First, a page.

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From Old Norse staup, from Proto-Germanic *staupo- ( > Old English stēap). See stoop ‎(a vessel). More at stop.



stoup ‎(plural stoups)

  1. (obsolete) A bucket. [14th-20th c.]
  2. (archaic) A mug or drinking vessel. [from 16th c.]
  3. A receptacle for holy water, especially a basin set at the entrance of a church. [from 16th c.]
    • 1936, Djuna Barnes, Nightwood, Faber & Faber 2007, p. 26:
      He was seen [...] bathing in the holy water stoup as if he were its single and beholden bird, pushing aside weary French maids and local tradespeople with the impatience of a soul in physical distress.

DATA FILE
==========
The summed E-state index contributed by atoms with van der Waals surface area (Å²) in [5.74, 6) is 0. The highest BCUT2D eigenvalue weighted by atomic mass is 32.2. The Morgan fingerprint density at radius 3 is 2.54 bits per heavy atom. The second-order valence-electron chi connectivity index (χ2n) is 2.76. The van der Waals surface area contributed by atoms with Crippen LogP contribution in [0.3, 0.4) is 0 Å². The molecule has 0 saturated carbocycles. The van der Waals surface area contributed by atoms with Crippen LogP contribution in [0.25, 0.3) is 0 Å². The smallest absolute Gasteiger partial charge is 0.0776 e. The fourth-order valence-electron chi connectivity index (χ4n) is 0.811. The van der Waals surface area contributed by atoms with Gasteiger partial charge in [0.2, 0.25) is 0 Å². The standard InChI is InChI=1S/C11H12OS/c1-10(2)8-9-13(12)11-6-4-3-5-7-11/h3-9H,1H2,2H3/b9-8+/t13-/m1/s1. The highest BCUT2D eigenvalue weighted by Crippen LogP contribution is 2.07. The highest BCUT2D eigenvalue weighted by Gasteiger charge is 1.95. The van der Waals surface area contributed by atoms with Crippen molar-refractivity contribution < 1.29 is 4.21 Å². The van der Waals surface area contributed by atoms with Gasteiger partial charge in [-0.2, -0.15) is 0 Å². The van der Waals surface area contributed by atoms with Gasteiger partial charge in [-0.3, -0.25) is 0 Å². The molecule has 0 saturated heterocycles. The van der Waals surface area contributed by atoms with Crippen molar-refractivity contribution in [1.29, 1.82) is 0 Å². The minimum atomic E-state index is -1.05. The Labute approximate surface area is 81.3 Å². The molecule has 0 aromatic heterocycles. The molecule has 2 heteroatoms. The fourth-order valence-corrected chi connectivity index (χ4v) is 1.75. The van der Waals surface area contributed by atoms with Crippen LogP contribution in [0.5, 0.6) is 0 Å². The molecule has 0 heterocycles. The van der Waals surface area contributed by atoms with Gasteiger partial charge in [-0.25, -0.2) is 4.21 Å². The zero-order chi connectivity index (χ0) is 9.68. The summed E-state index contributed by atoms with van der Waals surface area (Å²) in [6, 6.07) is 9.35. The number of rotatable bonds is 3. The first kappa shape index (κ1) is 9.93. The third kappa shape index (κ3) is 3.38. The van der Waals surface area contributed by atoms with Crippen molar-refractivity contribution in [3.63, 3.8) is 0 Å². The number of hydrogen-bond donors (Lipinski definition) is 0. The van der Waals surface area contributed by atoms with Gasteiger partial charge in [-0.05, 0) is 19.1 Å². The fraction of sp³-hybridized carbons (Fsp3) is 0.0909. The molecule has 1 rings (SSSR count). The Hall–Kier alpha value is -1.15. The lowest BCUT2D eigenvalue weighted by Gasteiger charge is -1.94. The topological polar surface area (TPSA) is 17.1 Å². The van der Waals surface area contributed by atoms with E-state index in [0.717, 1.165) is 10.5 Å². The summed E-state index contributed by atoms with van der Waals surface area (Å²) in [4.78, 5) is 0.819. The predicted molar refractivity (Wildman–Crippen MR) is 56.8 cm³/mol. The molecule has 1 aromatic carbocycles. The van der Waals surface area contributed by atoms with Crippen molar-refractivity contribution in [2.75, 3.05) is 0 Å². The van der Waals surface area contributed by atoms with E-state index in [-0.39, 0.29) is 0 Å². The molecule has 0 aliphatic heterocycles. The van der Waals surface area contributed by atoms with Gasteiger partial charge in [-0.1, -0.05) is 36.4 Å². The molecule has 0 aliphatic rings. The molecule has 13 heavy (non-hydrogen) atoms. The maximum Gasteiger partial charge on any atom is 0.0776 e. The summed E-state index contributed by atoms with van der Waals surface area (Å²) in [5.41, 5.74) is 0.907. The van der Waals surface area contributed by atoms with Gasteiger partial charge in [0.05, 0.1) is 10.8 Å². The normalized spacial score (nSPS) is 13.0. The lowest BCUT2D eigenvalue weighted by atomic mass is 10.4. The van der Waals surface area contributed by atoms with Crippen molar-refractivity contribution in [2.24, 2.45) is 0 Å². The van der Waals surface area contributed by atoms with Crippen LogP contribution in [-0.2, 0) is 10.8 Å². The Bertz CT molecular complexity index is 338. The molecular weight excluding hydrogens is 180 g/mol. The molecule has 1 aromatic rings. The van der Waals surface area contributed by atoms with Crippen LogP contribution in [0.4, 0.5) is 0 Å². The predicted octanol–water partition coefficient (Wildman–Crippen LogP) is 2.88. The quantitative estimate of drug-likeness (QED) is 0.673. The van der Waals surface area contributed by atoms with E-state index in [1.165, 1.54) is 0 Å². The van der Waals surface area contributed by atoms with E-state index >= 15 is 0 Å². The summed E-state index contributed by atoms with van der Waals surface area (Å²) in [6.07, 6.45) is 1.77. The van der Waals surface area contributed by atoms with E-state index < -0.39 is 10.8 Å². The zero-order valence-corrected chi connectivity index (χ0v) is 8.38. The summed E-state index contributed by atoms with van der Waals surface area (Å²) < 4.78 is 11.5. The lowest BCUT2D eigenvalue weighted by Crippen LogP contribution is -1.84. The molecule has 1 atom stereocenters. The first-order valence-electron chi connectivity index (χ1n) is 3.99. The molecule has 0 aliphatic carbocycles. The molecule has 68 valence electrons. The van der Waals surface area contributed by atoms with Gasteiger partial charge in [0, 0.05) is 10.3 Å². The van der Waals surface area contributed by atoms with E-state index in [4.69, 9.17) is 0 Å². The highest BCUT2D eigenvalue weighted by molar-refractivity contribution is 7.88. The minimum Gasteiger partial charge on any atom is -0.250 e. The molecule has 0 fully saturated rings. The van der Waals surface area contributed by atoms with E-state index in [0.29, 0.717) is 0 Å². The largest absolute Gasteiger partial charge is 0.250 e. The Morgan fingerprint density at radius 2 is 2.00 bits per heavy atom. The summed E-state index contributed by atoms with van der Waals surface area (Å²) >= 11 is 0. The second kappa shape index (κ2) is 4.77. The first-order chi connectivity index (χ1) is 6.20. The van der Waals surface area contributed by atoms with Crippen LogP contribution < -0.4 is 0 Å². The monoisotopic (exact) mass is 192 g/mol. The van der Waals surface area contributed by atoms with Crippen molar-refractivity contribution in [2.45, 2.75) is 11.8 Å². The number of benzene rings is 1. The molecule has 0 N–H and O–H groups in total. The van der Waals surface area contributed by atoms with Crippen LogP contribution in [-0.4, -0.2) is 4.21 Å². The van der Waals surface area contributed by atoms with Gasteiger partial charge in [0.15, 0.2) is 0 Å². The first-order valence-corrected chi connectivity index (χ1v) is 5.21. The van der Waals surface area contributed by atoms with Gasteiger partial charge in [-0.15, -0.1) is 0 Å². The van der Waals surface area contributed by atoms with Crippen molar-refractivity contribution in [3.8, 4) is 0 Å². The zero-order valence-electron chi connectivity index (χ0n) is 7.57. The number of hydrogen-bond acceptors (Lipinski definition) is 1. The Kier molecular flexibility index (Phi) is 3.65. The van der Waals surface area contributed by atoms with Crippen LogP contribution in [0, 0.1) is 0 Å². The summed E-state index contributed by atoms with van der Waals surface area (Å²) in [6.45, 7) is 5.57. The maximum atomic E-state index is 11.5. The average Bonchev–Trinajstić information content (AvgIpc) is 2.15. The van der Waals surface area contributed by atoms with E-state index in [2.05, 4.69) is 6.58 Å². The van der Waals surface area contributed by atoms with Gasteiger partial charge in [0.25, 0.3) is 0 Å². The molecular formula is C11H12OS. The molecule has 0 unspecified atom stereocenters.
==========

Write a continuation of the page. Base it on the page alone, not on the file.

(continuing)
• 1980, Anthony Burgess, Earthly Powers:
      But, though I liked Morgan well enough, I did not greatly care for his smell, which, incredibly, considering his agnosticism, was not unlike that of stale water in a church stoup.
    • 1982, Lawrence Durrell, Constance, Faber & Faber 2004 (Avignon Quintet), p. 810:
      She saw nobody for the moment so that she entered the church formally dipping her fingers in the holy water stoup and signing herself.